Marketing campaigns have gotten complicated these days. They’ve spread well beyond mass media and are now greatly influenced by social, digital and user driven forces. A single project can incorporate three or four targeted teams working to solve a single problem.
So how do you ensure everyone is working toward a single goal? Create a detailed framework identifying the overall project summary, challenges and goals — the creative brief. This roadmap concisely aligns the tone, look and messaging for the entire project, before a pencil hits the paper.
The brief should outline the who, what, where when, why and how of the project. One of the biggest misconceptions is that it’s only for the creative team. Clients also benefit. The brief is their first opportunity to review and approve the project’s direction, ensuring everyone is on the same page from the beginning. It also forces the internal team to think through the objectives, audiences and project overview, identifying any holes or outstanding input. This document should be used throughout the process to evaluate the appropriateness of a solution and overall metrics of the campaign.
Creative briefs are commonly overlooked due to the size of a project, familiarity or time constraints — none of which should lead to excluding the brief. However, these factors are valid and should drive the complexity of the content. Conversations among the creative and account team can help define the depth of the input. Only when all three groups (creative, account and client) are satisfied with the defined strategic approach, should a project begin.
As you begin to analyze the project and craft the brief, the following outline will help define the major areas to consider:
- Situation – Who is the client? What is their product or service? What is their number one challenge? What does the brand stand for? What should it stand for? Begin collecting as much research and information from the client to accurately depict the summary.
- Objectives – What is the project? What are the opportunities? Create three to four benchmarks for a successful campaign.
- Product/Project Specifics – What are the product attributes and main benefits? What are the industry differentiators? Provide as much information about the specific product or service as you can. That way, the internal team isn’t left guessing as they begin brainstorming.
- Channel Focus/Audiences – Who are you talking to? What is their perception of the brand? What motivates them? Where are they talking? Who are the influencers? It’s extremely important to clearly define your MarketPath to distribution. It will directly affect your messaging and tactical recommendation.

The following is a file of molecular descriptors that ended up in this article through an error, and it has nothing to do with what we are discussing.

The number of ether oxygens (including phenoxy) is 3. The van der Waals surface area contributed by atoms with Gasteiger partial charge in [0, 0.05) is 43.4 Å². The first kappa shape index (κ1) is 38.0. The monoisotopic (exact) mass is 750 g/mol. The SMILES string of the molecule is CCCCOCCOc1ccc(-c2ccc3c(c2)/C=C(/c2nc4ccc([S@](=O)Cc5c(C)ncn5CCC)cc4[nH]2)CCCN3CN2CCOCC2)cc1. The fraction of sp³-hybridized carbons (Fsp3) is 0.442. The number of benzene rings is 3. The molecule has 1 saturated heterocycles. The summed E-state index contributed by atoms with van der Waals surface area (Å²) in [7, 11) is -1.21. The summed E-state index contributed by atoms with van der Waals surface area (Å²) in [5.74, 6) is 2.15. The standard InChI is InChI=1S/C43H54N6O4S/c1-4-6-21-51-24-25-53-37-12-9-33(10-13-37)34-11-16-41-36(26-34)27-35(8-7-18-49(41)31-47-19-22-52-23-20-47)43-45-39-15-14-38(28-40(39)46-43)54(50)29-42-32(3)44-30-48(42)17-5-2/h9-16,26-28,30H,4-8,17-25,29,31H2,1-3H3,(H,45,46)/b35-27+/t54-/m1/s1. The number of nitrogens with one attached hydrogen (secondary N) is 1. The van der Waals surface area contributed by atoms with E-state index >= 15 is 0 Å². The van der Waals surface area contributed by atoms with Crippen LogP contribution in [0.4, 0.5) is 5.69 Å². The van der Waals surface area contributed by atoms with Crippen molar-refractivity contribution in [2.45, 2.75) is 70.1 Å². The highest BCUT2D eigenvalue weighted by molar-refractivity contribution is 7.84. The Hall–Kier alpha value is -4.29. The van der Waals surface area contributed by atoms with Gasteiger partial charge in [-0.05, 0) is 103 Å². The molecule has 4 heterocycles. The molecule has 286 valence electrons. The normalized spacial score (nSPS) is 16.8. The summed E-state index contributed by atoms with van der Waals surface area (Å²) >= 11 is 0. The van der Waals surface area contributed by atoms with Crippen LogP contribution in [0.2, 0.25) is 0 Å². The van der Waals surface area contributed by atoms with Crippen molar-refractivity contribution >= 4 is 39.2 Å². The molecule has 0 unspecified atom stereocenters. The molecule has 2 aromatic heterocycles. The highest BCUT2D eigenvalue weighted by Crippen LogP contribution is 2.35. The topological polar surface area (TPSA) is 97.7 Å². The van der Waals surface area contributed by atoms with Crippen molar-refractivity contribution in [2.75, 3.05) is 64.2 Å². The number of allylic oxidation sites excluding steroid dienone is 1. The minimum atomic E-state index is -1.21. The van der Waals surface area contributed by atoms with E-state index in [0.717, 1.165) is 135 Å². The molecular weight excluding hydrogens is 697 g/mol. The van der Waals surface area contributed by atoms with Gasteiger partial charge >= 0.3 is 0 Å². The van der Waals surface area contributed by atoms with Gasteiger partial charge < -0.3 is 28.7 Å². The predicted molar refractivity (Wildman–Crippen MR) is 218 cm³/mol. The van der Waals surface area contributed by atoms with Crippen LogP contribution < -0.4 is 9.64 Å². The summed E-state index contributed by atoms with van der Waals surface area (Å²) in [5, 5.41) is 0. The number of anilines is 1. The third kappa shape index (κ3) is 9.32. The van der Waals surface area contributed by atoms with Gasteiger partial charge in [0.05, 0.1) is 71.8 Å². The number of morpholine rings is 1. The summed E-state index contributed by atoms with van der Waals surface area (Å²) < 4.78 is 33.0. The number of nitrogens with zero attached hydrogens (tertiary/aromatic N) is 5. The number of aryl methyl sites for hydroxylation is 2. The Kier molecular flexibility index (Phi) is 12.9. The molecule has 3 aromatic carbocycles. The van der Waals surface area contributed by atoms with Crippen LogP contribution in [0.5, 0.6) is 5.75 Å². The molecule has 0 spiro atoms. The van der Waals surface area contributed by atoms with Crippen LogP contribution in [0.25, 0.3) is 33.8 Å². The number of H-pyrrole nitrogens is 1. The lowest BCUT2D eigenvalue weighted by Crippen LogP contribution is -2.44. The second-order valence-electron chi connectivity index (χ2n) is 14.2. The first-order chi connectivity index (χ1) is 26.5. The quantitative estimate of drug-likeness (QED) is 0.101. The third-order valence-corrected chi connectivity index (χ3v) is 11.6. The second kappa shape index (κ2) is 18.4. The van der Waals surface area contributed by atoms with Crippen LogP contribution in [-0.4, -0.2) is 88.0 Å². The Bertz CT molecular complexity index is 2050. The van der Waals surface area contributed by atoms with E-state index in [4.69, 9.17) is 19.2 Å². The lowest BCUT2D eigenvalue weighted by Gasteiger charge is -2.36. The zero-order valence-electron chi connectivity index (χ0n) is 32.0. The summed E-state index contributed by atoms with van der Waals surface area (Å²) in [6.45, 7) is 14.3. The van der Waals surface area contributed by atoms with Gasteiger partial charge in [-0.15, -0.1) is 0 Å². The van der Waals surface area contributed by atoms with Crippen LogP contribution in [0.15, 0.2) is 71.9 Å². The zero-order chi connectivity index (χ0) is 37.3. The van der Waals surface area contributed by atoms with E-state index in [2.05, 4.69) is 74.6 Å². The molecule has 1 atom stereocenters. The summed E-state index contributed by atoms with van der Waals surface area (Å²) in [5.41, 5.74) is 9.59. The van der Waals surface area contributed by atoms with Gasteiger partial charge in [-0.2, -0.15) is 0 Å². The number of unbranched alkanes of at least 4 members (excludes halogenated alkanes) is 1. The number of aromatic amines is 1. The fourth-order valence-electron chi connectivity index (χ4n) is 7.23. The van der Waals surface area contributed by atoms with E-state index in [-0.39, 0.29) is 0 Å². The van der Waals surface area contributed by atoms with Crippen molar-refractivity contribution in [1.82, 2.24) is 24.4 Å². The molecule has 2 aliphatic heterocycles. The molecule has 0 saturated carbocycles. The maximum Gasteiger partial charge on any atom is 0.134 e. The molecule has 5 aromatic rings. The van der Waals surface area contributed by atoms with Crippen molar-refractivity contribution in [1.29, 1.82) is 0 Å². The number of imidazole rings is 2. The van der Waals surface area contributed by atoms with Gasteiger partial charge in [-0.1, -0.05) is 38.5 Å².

- Tone – What three adjectives best describe the product or service? What feeling does it convey? What visuals are associated with the product? How will users’ behavior affect the overall look? Your tone will define the brand and is one of the main factors that creates the initial connection with end users.
- Messaging – What is the primary differentiator? How does your target audience interact with the product or service? Does the current messaging address the differentiators? Does new messaging need to be crafted? A clearly defined message ensures you won’t suffer from an identity crisis. The story should address the concerns and challenges of the target audience while staying true to the tone of the brand.
- Competitors – What does the competitive landscape look like? How is the product better or worse than the competition? How are they engaging with the audience? Where are they lacking in communication? This part is simple: Find their weak spot and capitalize. There’s no sense in being a “me too” in the industry. Find your differentiator.
- Metrics – What is the long-term goal? What are the short-term, measurable goals? How will you gauge success? Too often, creative is launched without a true goal established up front. Even though it may look good, it’s a failure if it doesn’t perform and drive sales, brand awareness or whatever metric is chosen.
- Mandatory Elements – Corporate colors, mandatory fonts, logos? Delivery parameters? Timelines and budget? This will clearly outline the path to completion. It ensures you stay on target from a budgetary standpoint as well as must-have elements.
Once the creative brief is approved, all teams are a go. The designers have a clear roadmap to visually represent the solution, the writer has the messaging direction to craft the story and the account executive has the baseline against which to measure the deliverables. Brilliant solutions start with a smarter process.